Buddhism in Myanmar
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Buddhism in Burma (also known as Myanmar) is predominantly of the Theravada tradition, practised by 89% of the country's population It is the most religious Buddhist country in terms of the proportion of monks in the population and proportion of income spent on religion. Adherents are most likely found among the dominant Bamar people (or Burmans), Shan, Rakhine (Arakanese), Mon, Karen, and Chinese who are well integrated into Burmese society. Monks, collectively known as the sangha, are venerated members of Burmese society. Among many ethnic groups in Myanmar, including the Bamar and Shan, Theravada Buddhism is practiced in conjunction with nat worship, which involves the placation of spirits who can intercede in worldly affairs.
With regard to the daily routines of Buddhists in Myanmar, there are two most popular practices: merit-making and vipassanā. The weizza path is the least popular; it is an esoteric form somewhat linked to Buddhist aspiration that involves the occult. Merit-making is the most common path undertaken by Burmese Buddhists. This path involves the observance of the Five Precepts and accumulation of good merit through charity and good deeds (dana) in order to obtain a favorable rebirth. The vipassana path, which has gained ground since the early 1900s, is a form of insight meditation believed to lead to enlightenment. The weizza path, is an esoteric system of occult practices (such as recitation of spells, samatha and alchemy) and believed to lead to life as a weizza (also spelt weikza), a semi-immortal and supernatural being who awaits the appearance of the future Buddha, Maitreya (Arimeitaya).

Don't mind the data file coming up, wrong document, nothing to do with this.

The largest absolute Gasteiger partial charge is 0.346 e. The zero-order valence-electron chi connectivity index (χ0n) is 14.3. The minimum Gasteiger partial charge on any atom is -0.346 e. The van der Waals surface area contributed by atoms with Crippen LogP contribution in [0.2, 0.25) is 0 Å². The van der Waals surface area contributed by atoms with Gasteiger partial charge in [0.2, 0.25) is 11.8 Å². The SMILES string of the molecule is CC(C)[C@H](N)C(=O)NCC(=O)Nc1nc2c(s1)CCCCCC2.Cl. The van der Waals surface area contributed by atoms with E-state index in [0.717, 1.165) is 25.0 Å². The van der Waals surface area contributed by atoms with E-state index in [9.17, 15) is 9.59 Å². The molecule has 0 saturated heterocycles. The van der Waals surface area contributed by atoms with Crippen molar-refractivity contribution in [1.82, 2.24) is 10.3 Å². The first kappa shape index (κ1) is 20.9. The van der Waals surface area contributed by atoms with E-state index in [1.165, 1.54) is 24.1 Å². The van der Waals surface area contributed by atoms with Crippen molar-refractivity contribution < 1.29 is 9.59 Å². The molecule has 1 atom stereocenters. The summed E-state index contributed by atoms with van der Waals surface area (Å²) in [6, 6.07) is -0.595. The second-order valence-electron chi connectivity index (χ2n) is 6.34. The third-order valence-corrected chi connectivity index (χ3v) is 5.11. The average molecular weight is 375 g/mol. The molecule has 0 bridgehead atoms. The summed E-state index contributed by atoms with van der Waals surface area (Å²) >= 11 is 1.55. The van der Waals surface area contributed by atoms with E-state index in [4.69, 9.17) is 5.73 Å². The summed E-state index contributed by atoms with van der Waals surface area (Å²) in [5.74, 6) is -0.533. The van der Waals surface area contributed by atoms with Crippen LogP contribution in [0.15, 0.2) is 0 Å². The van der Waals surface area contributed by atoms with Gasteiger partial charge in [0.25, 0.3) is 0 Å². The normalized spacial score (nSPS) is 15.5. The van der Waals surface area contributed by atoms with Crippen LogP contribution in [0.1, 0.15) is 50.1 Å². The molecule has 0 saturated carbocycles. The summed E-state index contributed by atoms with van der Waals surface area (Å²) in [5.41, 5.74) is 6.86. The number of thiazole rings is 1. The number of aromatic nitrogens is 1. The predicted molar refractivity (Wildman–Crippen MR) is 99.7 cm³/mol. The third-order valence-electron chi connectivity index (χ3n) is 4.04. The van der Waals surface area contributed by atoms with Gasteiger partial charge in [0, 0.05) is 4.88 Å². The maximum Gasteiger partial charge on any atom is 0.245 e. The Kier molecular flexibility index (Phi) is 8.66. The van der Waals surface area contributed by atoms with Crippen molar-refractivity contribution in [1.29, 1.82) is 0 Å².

- History 1
- Veneration 2.1
- Shinbyu 2.2
- Buddhist holidays 2.3
- Buddhist lent 2.4
- Buddhist education 2.5
- Monasticism 3
- Saffron Revolution 4.1
- See also 5
- Further reading 6
- References 7
- External links 8
The history of Buddhism in Burma probably extends more than two thousand years. The Sasana Vamsa, written by Pinyasami in 1834, summarises much of the history of Buddhism in Burma. According to the Mahavamsa, a Pali chronicle of fifth century Sri Lanka, Ashoka sent two bhikkhus, Sona and Uttara, to Suvarnabhumi around 228 BC with other monks and sacred texts, including books. Some scholars associate Suvarnabhumi with Burma.
An Andhra Ikshvaku inscription from about the 3rd century CE refers to the conversion of the Kiratas to Buddhism, who are thought to be the Tibeto-Burman peoples of Burma. Early Chinese texts of about the same date speak of a "Kingdom of Liu-Yang," where all people worshiped the Buddha and there were several thousand sramanas. This kingdom has been identified with a region somewhere in central Burma. A series of epigraphic records in Pali, Sanskrit, Pyu and Mon datable to the 6th and 7th centuries, has been recovered from Central and Lower Burma (Pyay and Yangon). From the 11th to 13th centuries, the Bamar kings and queens of the Pagan Kingdom built countless stupas and temples.
Theravada Buddhism was implanted at Bagan for the first time as early as the 11th century by the Bamar king Anawrahta (1044-1077). In year 1057, Anawratha sent an army to conquer the Mon city of Thaton in order to obtain theTipiṭāka of the Pāli Canon. He was converted by a Mon bhikkhu, Shin Arahan, to Theravada Buddhism. Shin Arahan's advice led to acquiring thirty sets of Pali scriptures from the Mon king Manuhal by force. Mon culture, from that point, came to be largely assimilated into the Bamar culture based in Bagan.
Successive kings of Bagan continued to build large numbers of monuments, temples, and pagodas in honour of Buddhism, and there is inscriptional evidence of a monastery for Theravadin bhikkhunis from 1279.